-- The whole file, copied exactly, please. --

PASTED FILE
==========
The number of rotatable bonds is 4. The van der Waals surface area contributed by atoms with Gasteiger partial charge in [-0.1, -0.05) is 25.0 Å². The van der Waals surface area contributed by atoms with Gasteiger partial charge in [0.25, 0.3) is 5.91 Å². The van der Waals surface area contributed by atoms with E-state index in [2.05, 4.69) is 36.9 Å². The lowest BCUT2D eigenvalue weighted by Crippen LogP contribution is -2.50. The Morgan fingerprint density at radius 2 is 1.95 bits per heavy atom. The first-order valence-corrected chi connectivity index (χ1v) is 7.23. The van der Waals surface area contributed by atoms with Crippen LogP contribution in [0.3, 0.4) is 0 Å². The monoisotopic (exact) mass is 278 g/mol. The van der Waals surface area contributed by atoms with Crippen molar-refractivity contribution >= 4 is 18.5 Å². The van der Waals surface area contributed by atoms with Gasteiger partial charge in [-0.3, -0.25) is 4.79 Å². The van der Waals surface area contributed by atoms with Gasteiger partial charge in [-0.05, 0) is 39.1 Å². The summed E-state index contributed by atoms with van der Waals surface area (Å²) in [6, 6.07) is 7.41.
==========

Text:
The number of rotatable bonds is 4. The van der Waals surface area contributed by atoms with Gasteiger partial charge in [-0.1, -0.05) is 25.0 Å². The van der Waals surface area contributed by atoms with Gasteiger partial charge in [0.25, 0.3) is 5.91 Å². The van der Waals surface area contributed by atoms with E-state index in [2.05, 4.69) is 36.9 Å². The lowest BCUT2D eigenvalue weighted by Crippen LogP contribution is -2.50. The Morgan fingerprint density at radius 2 is 1.95 bits per heavy atom. The first-order valence-corrected chi connectivity index (χ1v) is 7.23. The van der Waals surface area contributed by atoms with Crippen LogP contribution in [0.3, 0.4) is 0 Å². The monoisotopic (exact) mass is 278 g/mol. The van der Waals surface area contributed by atoms with Crippen molar-refractivity contribution >= 4 is 18.5 Å². The van der Waals surface area contributed by atoms with Gasteiger partial charge in [-0.3, -0.25) is 4.79 Å². The van der Waals surface area contributed by atoms with Gasteiger partial charge in [-0.05, 0) is 39.1 Å². The summed E-state index contributed by atoms with van der Waals surface area (Å²) in [6, 6.07) is 7.41.